Ooma's guiding principal is that in order for people to finally embrace VoIP, it has to use the existing phones in the house (not PCs, mics and headphones), it has to offer cooler features than plain old phone service, and above all, calls have to be free. Ooma hopes to make its money by selling a $400 Linux-based gateway device (shown below) that plugs into the customer's broadband connection and existing land line connection. For calls to non-users, VOIP services like Vonage typically must rely on the land line networks of other operators and that costs money--goodbye free calls. Ooma says it's found away around that problem.
Most people in the free software world know two things aboutApache. The first is that its name derives from the fact that it was aâ€œa patchy serverâ€, built out of patches to the earlier NCSAHTTPd Web server. The other is that in terms of market share, Apache knocks Microsoft'sIIS into a cocked hat. Unfortunately, neither of these statements is true.
One of the best things that has happened to Linux enthusisasts the world over is the confluence of two big players one in the Linux arena (Ubuntu aka Canonical) and the other in the PC hardware space (Dell). And the end users have already started reaping the benefits. Dell has released device drivers for the conexant internal modems (a.k.a. winmodems) for their E1505n and 1420n machines.
This document describes how to set up OpenLDAP on Fedora 7. OpenLDAP is a directory server based on the LDAP protocol, that same protocol MS Active Directory is based on. OpenLDAP is an open-source implementation of the Lightweight Directory Access Protocol.
A series of encodings on printouts from color laser printers to discourage counterfeiting? At first, the idea sounds like the urban legend from a couple of decades ago that claimed you could hear Satanic messages when you play vinyl records backwards. Yet the evidence from the Electronic Frontier Foundation is that the encodings are embedded in color printers from all major manufacturers. Moreover, the issues raised by the practice have caused Free Software Foundation director Benjamin Mako Hill and other members of theComputing Culture group at the MIT Media Lab to begin theSeeing Yellow campaign to stop the practice.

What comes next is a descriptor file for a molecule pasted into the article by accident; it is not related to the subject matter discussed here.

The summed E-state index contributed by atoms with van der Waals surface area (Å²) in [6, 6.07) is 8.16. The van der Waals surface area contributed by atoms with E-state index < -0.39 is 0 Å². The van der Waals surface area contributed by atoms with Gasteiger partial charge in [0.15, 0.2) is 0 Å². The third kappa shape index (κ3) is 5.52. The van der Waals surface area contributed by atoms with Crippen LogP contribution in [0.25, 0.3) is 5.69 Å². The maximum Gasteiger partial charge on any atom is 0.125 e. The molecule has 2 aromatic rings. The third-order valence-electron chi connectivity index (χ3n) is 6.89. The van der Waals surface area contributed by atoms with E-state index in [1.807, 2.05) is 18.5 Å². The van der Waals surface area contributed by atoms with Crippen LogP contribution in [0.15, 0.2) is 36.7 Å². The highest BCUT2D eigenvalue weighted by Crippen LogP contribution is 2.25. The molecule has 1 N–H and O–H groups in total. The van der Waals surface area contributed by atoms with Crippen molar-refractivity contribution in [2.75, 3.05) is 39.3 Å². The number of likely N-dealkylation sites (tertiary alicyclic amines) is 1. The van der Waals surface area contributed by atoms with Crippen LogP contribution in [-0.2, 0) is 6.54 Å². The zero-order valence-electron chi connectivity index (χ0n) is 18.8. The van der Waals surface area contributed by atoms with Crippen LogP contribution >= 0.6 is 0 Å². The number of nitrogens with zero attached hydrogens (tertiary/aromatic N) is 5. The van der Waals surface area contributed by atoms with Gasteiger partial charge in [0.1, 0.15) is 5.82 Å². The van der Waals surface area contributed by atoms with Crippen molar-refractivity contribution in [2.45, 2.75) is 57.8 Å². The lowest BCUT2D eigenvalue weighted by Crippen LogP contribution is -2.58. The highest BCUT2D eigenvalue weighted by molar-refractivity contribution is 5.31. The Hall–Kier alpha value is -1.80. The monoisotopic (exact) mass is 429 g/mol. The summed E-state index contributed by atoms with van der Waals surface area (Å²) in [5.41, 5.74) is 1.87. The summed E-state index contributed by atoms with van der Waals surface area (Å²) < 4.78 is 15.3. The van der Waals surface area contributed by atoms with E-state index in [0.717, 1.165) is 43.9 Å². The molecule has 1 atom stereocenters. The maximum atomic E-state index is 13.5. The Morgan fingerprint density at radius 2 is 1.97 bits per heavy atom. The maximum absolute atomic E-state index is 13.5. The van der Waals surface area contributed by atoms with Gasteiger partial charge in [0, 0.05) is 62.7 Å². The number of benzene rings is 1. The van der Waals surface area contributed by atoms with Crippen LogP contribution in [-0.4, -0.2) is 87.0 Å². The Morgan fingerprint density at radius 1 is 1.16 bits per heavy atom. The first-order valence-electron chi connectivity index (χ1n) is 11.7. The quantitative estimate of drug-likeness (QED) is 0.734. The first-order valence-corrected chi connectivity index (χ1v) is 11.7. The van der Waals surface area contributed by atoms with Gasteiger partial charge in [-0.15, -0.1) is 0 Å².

In early June, Asustek Computer and Intel announced at Computex Taipei that they would soon be releasing a low-end $199 subnotebook PC, the Asus Eee PC 701. It appears to be on schedule, and when it arrives in customers' hands in late August or early September it will be running a variation of Xandros Desktop Linux. The Eee PC 701 comes with two interfaces. The first desktop is meant for users who may have never used a computer before. The other interface is KDE-based. Both Windows XP and KDE users will find it familiar-looking.
When Microsoft's Windows XP went gold back in the fall of 2001, the platform was, practically speaking, the only desktop operating system game in town. But is this town now big enough for Windows and Linux? When XP first appeared, Microsoft Office had won the productivity suite wars, Internet Explorer had driven Netscape out of the Web browser market it had pioneered, and Linux, while beginning to gain steam as a server platform, was a desktop platform that only a true geek could love.
Unless you’ve been living under a rock, you know that the Free Software Foundation finally ratified and released the new version of the GPL at the end of June. This marks the newest chapter in the history of one of open source (and free) software’s oldest and most venerated licenses.
Mozilla's Sunbird calendaring application lives perpetually in the shadow of its siblings Firefox and Thunderbird, garnering just a fraction of the developer effort and publicity lavished on the browser and email client. Nevertheless, it is slowing maturing into a reliable tool worthy of the Mozilla brand.
This tutorial is the second in a two-part series on locking your Linux machines down to streamline the associated support and administration processes. In this tutorial, you learn how to configure the Linux kernel to execute only signed binaries. This tutorial expands on the groundwork laid in Part 1, which gave some good reasons for keeping Linux's propensity for customization under control and took the first cautious steps toward locking down a standard Linux distribution to prevent spurious user changes to the baseline installation.